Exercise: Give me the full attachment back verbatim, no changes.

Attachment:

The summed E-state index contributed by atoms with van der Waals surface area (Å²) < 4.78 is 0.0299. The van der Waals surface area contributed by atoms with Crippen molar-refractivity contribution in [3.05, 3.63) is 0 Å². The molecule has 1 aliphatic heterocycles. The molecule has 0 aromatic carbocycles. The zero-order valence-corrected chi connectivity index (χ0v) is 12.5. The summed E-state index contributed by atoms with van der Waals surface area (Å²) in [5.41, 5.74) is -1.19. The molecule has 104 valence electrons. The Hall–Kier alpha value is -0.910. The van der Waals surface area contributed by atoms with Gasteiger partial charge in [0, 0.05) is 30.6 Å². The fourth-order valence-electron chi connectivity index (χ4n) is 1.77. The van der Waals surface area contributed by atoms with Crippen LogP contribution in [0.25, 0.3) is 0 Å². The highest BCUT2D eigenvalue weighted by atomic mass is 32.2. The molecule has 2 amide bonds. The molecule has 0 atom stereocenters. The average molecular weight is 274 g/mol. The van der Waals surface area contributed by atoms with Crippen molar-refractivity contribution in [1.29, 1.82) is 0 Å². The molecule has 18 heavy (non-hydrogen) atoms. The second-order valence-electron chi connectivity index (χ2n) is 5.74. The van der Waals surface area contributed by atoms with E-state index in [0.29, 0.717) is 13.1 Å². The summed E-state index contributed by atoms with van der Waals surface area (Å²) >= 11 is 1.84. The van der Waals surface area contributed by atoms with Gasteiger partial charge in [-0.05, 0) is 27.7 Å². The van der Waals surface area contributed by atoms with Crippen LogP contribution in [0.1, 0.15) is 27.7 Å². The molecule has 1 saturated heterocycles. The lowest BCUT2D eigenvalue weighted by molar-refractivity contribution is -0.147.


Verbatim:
The summed E-state index contributed by atoms with van der Waals surface area (Å²) < 4.78 is 0.0299. The van der Waals surface area contributed by atoms with Crippen molar-refractivity contribution in [3.05, 3.63) is 0 Å². The molecule has 1 aliphatic heterocycles. The molecule has 0 aromatic carbocycles. The zero-order valence-corrected chi connectivity index (χ0v) is 12.5. The summed E-state index contributed by atoms with van der Waals surface area (Å²) in [5.41, 5.74) is -1.19. The molecule has 104 valence electrons. The Hall–Kier alpha value is -0.910. The van der Waals surface area contributed by atoms with Gasteiger partial charge in [0, 0.05) is 30.6 Å². The fourth-order valence-electron chi connectivity index (χ4n) is 1.77. The van der Waals surface area contributed by atoms with Crippen LogP contribution in [0.25, 0.3) is 0 Å². The highest BCUT2D eigenvalue weighted by atomic mass is 32.2. The molecule has 2 amide bonds. The molecule has 0 atom stereocenters. The average molecular weight is 274 g/mol. The van der Waals surface area contributed by atoms with Crippen molar-refractivity contribution in [1.29, 1.82) is 0 Å². The molecule has 18 heavy (non-hydrogen) atoms. The second-order valence-electron chi connectivity index (χ2n) is 5.74. The van der Waals surface area contributed by atoms with E-state index in [0.29, 0.717) is 13.1 Å². The summed E-state index contributed by atoms with van der Waals surface area (Å²) >= 11 is 1.84. The van der Waals surface area contributed by atoms with Gasteiger partial charge in [-0.05, 0) is 27.7 Å². The van der Waals surface area contributed by atoms with Crippen LogP contribution in [0.1, 0.15) is 27.7 Å². The molecule has 1 saturated heterocycles. The lowest BCUT2D eigenvalue weighted by molar-refractivity contribution is -0.147.